Alongside his also also named Johann, he was the "king of the Viennese waltz", creator of a repertoire of dances and entertainment typical of the Vienna of the first half of the 19th century. According to Hector Berlioz, Vienna without Strauss is like Austria without the Danube.
From a modest background, Johann Strauss, a trained violinist, and his friend Joseph Lanner founded a quartet which performed in the breweries of Vienna. The quartet gradually grew and became a small orchestra that played in popular city balls, breweries and promenade concerts. At the same time, he composed his own waltzes and founded his own orchestra. His reputation opened the doors of European courts, he travelled a lot: Germany, the Netherlands, Belgium, England and Scotland. In 1846, he was appointed ball director at the Austrian court. He died prematurely from scarlet fever, leaving behind a vast opus entirely dedicated to entertainment: polkas, gallops, quadrilles, marches and of course waltzes, which still appear in the repertoire of Viennese ball orchestras. However, his most famous piece, the Radetzky March (named after Joseph Radetzky) is still played every year by the Vienna Philharmonic Orchestra during the traditional New Year Concert.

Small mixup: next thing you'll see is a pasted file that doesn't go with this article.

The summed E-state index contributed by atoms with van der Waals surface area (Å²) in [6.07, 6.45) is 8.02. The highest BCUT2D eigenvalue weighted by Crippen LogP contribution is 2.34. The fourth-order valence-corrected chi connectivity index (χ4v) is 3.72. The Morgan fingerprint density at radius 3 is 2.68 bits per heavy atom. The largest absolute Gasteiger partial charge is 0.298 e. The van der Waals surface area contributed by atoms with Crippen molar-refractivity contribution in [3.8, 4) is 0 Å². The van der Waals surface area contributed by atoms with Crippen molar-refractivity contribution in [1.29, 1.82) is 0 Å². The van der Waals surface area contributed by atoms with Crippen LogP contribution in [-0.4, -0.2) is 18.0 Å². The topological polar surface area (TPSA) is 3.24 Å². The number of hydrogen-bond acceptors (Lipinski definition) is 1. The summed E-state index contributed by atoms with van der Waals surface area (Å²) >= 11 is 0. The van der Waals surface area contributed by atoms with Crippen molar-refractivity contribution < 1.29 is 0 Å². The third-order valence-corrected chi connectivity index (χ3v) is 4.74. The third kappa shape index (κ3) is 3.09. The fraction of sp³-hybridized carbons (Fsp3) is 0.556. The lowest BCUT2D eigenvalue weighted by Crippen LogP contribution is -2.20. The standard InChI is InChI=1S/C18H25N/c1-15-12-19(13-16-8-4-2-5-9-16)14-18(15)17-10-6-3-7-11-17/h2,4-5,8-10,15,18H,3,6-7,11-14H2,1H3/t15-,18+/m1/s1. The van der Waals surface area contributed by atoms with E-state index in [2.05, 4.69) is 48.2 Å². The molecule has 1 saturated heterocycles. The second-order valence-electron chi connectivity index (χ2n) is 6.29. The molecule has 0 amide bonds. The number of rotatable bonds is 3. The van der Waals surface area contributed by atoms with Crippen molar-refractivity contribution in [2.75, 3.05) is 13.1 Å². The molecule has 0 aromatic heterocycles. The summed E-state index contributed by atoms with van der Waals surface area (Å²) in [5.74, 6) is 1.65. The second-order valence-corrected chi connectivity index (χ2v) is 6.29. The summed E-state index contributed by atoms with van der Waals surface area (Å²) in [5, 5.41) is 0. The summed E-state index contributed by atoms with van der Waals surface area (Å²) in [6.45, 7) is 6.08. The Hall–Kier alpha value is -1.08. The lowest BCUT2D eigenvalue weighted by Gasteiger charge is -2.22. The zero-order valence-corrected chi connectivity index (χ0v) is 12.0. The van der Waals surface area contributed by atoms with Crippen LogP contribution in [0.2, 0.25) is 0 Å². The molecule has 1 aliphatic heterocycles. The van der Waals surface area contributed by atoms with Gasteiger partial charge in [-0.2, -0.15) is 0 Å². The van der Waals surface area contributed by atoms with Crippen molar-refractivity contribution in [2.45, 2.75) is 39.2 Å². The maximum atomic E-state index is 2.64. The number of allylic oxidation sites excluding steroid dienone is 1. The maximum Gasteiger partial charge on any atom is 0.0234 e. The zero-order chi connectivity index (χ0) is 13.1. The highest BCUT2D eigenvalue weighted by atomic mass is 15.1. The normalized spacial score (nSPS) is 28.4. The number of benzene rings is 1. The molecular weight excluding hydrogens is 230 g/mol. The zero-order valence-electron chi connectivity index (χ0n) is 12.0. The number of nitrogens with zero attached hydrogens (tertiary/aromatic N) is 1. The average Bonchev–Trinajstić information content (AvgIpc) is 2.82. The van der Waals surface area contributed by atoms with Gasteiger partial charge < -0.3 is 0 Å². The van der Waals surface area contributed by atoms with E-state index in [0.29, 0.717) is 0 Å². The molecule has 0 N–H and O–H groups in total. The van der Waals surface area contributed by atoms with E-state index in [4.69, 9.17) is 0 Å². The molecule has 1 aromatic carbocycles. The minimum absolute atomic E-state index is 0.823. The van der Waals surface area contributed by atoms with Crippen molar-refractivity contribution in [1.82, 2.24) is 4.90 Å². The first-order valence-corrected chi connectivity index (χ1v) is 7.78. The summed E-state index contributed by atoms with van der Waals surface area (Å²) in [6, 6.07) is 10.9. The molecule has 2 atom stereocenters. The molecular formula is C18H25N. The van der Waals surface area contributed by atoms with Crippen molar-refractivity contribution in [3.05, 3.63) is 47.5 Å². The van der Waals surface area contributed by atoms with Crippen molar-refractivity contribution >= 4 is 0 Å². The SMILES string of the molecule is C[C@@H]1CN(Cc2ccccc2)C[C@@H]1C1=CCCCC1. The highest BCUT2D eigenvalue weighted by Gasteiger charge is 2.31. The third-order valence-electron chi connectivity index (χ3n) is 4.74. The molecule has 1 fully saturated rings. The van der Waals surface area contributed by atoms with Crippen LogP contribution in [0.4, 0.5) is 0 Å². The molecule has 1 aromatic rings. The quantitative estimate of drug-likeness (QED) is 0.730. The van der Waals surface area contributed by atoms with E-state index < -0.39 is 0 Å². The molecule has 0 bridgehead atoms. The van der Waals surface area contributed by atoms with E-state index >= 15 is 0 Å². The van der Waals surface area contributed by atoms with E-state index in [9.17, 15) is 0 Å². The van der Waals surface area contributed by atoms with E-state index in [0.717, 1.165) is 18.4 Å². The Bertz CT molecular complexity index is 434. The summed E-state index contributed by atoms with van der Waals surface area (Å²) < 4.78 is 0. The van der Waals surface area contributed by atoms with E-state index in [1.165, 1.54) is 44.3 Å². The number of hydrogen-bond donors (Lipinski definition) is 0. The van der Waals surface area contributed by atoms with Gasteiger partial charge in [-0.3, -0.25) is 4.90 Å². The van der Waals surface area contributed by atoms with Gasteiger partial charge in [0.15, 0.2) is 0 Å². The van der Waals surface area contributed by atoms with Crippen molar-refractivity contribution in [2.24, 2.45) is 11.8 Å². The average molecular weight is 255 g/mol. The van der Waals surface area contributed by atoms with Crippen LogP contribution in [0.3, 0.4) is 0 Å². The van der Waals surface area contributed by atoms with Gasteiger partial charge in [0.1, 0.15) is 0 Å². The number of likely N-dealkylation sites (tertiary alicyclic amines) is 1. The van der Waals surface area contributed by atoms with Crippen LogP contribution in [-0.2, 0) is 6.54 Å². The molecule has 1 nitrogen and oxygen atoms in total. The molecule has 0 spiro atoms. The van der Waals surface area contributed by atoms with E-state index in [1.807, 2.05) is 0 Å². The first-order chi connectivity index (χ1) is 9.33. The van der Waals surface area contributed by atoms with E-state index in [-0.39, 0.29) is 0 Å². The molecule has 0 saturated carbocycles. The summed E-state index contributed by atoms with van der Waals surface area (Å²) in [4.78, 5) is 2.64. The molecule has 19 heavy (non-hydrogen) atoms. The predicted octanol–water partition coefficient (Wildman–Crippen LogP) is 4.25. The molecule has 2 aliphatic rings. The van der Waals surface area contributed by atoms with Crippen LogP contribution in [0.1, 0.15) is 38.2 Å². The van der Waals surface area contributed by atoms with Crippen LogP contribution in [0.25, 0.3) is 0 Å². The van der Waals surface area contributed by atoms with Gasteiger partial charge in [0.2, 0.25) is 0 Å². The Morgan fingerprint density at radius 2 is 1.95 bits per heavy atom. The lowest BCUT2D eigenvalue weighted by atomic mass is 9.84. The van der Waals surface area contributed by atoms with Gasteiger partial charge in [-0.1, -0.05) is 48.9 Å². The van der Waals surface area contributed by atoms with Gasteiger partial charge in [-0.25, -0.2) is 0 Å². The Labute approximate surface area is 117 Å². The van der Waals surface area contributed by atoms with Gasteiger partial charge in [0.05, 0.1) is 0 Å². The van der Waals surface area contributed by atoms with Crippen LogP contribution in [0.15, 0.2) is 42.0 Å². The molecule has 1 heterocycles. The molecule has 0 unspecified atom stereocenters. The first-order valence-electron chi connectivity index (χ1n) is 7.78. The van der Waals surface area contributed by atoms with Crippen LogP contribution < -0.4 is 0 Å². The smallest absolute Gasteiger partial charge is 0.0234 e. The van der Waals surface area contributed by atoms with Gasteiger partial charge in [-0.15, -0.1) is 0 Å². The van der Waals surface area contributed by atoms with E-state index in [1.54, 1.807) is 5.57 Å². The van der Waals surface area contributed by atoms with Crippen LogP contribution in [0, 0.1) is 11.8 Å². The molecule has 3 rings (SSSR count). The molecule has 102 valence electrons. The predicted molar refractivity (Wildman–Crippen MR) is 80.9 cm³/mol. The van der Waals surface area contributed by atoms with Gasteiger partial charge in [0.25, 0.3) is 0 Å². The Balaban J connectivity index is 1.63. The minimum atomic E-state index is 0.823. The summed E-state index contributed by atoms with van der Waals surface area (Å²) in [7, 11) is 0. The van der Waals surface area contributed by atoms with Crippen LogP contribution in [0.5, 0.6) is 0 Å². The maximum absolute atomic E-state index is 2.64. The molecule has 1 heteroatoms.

Despite his popularity Johann Strauss did everything to prevent his children from embracing careers as musicians but still Johann Strauss’s son surpassed his father with his talent as a composer.
Five landmark dates in the life of Johann Strauss:
1822: joined Joseph Lanner's quartet
1824: first unanimous success during the carnival
1825: formed his own ensemble and started writing music
1838: conducted his music in England for the coronation of Queen Victoria's
1904: first buried at the Döbling cemetery alongside his friend Lanner; their remains were then transferred to the Zentralfriedhof's graves of honor
Six key works by Johann Strauss (Father):
Radetzky-Marsch op. 228
Wiener Carneval op. 3 (1828)
Paris-Walzer op. 101 (1838)
Piefke und Pufke Polka op. 235
Wiener Gemüths-Walzer op. 116 (1840)
Lorelei Rhein Klänge op. 154 (1843)